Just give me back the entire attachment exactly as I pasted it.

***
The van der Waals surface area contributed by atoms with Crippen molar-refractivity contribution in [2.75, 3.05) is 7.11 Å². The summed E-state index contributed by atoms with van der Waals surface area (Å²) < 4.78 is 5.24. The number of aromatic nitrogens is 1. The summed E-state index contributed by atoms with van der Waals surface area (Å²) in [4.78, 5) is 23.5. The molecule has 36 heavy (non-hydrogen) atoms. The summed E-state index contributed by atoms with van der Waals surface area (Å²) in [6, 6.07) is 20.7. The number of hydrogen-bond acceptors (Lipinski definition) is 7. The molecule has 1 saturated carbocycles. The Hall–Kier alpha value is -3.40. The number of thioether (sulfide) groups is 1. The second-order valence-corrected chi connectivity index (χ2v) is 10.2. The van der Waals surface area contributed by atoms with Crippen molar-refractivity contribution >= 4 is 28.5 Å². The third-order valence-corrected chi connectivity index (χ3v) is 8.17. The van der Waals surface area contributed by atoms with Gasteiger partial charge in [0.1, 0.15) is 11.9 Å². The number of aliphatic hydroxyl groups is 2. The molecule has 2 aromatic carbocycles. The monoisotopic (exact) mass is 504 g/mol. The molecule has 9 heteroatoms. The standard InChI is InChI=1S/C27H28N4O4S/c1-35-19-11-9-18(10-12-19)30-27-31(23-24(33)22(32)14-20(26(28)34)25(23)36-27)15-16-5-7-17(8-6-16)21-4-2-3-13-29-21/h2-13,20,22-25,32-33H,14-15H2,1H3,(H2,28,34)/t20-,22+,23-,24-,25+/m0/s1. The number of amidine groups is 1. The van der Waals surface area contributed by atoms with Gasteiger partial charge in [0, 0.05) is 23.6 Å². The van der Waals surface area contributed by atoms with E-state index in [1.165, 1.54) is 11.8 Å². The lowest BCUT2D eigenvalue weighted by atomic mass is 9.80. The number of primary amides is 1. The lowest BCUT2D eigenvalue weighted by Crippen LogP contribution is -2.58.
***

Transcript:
The van der Waals surface area contributed by atoms with Crippen molar-refractivity contribution in [2.75, 3.05) is 7.11 Å². The summed E-state index contributed by atoms with van der Waals surface area (Å²) < 4.78 is 5.24. The number of aromatic nitrogens is 1. The summed E-state index contributed by atoms with van der Waals surface area (Å²) in [4.78, 5) is 23.5. The molecule has 36 heavy (non-hydrogen) atoms. The summed E-state index contributed by atoms with van der Waals surface area (Å²) in [6, 6.07) is 20.7. The number of hydrogen-bond acceptors (Lipinski definition) is 7. The molecule has 1 saturated carbocycles. The Hall–Kier alpha value is -3.40. The number of thioether (sulfide) groups is 1. The second-order valence-corrected chi connectivity index (χ2v) is 10.2. The van der Waals surface area contributed by atoms with Crippen molar-refractivity contribution >= 4 is 28.5 Å². The third-order valence-corrected chi connectivity index (χ3v) is 8.17. The van der Waals surface area contributed by atoms with Gasteiger partial charge in [0.1, 0.15) is 11.9 Å². The number of aliphatic hydroxyl groups is 2. The molecule has 2 aromatic carbocycles. The monoisotopic (exact) mass is 504 g/mol. The molecule has 9 heteroatoms. The standard InChI is InChI=1S/C27H28N4O4S/c1-35-19-11-9-18(10-12-19)30-27-31(23-24(33)22(32)14-20(26(28)34)25(23)36-27)15-16-5-7-17(8-6-16)21-4-2-3-13-29-21/h2-13,20,22-25,32-33H,14-15H2,1H3,(H2,28,34)/t20-,22+,23-,24-,25+/m0/s1. The number of amidine groups is 1. The van der Waals surface area contributed by atoms with Gasteiger partial charge in [0, 0.05) is 23.6 Å². The van der Waals surface area contributed by atoms with E-state index in [1.165, 1.54) is 11.8 Å². The lowest BCUT2D eigenvalue weighted by atomic mass is 9.80. The number of primary amides is 1. The lowest BCUT2D eigenvalue weighted by Crippen LogP contribution is -2.58.